Is Barbie The Ideal Role Model For Young Girls?

The other day I heard and saw a commercial that startled me. The commercial started describing someone who is a girl’s best friend, her support, and always there for her. At first, I thought this was going to be an inspiring message, reminding me of the importance of my mom and the women I look up to. However, to my utter horror, their answer was an object. BARBIE!

Shopping this past Black Friday, I was again startled at the Barbie dolls lining the shopping aisles at the stores. They all appeared anorexic and wore skimpy outfits. At eye level of little girls, to me these Barbie dolls were telling all the little girls who saw them that if they want to be pretty, they have to look, dress, and act like them.


(source)

This, as well as the Barbie movies I have grown up with, has gotten me thinking. There are many women I look up to, and they are all beautiful to me, nevertheless, NONE of them look like Barbie. But is that really the ideal for any of us? To look like Barbie? Girls look to Barbie as a role model.

Barbie is not real. She’s an image the media is trying to sell as “perfect” beauty, yet only 8 people OUT OF 3 BILLION people on this earth look anything like her! Using percentages, that is less than 0.000000002% of all the people in the world. How can that small percentage be the standard for all beauty?! Almost NO ONE looks like her, yet advertisers, magazines, and the media bomb girls with the deceptive messages, clearly trying to convince them that they can only be beautiful if they are thin — trying to sell them that they have to look like “Barbie.” Do we have to have a certain color of hair, be a certain weight, or be a certain size to be considered “beautiful”? Society pressures all of us into believing that we can only be beautiful if we are “xyz,” yet this xyz isn’t safe or reliable.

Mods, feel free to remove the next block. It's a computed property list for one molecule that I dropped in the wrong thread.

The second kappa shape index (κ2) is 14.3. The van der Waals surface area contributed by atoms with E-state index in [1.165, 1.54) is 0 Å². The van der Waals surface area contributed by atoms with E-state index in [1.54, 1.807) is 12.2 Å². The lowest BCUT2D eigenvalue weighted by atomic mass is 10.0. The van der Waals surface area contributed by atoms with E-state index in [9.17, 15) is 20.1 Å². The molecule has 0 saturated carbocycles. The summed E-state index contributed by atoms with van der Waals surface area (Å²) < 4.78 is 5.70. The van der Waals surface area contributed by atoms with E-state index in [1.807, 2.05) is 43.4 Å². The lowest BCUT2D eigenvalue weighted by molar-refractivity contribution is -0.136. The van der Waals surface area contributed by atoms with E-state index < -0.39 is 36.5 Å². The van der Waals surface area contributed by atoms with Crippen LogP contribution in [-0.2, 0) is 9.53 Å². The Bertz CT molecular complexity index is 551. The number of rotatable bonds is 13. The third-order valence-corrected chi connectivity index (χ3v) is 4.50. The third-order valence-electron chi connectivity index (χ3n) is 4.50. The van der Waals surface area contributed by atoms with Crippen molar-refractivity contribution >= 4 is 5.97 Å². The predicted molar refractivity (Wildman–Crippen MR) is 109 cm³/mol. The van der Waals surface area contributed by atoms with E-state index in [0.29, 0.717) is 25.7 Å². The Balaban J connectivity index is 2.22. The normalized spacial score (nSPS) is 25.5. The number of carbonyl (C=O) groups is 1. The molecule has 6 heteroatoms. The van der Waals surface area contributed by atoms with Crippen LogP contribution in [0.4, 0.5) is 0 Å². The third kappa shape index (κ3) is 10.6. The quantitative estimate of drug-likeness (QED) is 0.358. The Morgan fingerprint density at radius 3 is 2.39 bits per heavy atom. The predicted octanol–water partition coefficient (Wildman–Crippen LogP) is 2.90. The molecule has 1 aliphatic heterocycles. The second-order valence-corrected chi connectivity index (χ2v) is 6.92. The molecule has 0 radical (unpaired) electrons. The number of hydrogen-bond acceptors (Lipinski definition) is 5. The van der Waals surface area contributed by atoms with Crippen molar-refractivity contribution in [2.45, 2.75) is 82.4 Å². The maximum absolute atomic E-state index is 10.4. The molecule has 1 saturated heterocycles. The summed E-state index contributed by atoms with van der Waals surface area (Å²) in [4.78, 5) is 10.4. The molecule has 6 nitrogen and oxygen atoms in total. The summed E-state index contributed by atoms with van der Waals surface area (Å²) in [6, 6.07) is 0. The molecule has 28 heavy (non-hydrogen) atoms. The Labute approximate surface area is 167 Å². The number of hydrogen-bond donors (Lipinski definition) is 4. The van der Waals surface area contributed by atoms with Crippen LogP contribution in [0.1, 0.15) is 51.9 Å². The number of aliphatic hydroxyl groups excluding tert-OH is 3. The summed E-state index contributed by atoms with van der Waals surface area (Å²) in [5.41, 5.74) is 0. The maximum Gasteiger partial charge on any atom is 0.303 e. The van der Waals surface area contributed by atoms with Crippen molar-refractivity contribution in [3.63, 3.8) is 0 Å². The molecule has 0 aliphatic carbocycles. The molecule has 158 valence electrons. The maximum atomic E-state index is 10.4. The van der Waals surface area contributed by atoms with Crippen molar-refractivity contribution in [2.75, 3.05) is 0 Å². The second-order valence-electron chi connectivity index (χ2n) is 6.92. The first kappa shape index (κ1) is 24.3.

via Rehabs.com

Some other interesting facts I found on Barbie (through Google) include:

  • Barbie’s body would have room for only half of a liver and only a few inches of intestines, as opposed to the usual 26 feet. This would result in chronic diarrhea and death from malabsorption of nutrients and malnutrition.
  • Barbie’s neck is twice as long as the average human’s which would make it impossible to hold up her head.
  • If a woman had the same measurements as Barbie, she would not have enough body fat to both menstruate nor bear children.

“In 1965, Slumber Party Barbie came … with a set of pink bathroom scales, permanently set to a rather scrawny 110lbs (50kg), and a diet book instructing her on how to lose weight, with just one instruction: ‘DON’T EAT!'” (Source)

It’s not only Barbie dolls – it is only one little portion of the issue. Many other girl toys could be argued to have the same issue, which could include Bratz, Monster High dolls, Lalaloopsy, Polly Pockets, and perhaps even the Disney Pixi-Hollow Fairies. In a study conducted by a European hospital, the researchers considered mannequins from different decades, and even mannequins are dangerously thin. While female mannequins from the 5o’s had measurements that would allow for menstruation (if they were real people), modern day mannequins utilized today would not have enough body fat to menstruate. (source)What are we teaching our children? Is this really what we want our girls to think is the “perfect” body? Four out of every five 10-year-old girls are afraid of being “fat.” Forty-two percent of 3rd Grade children report they want to be thinner. (source) This scares me.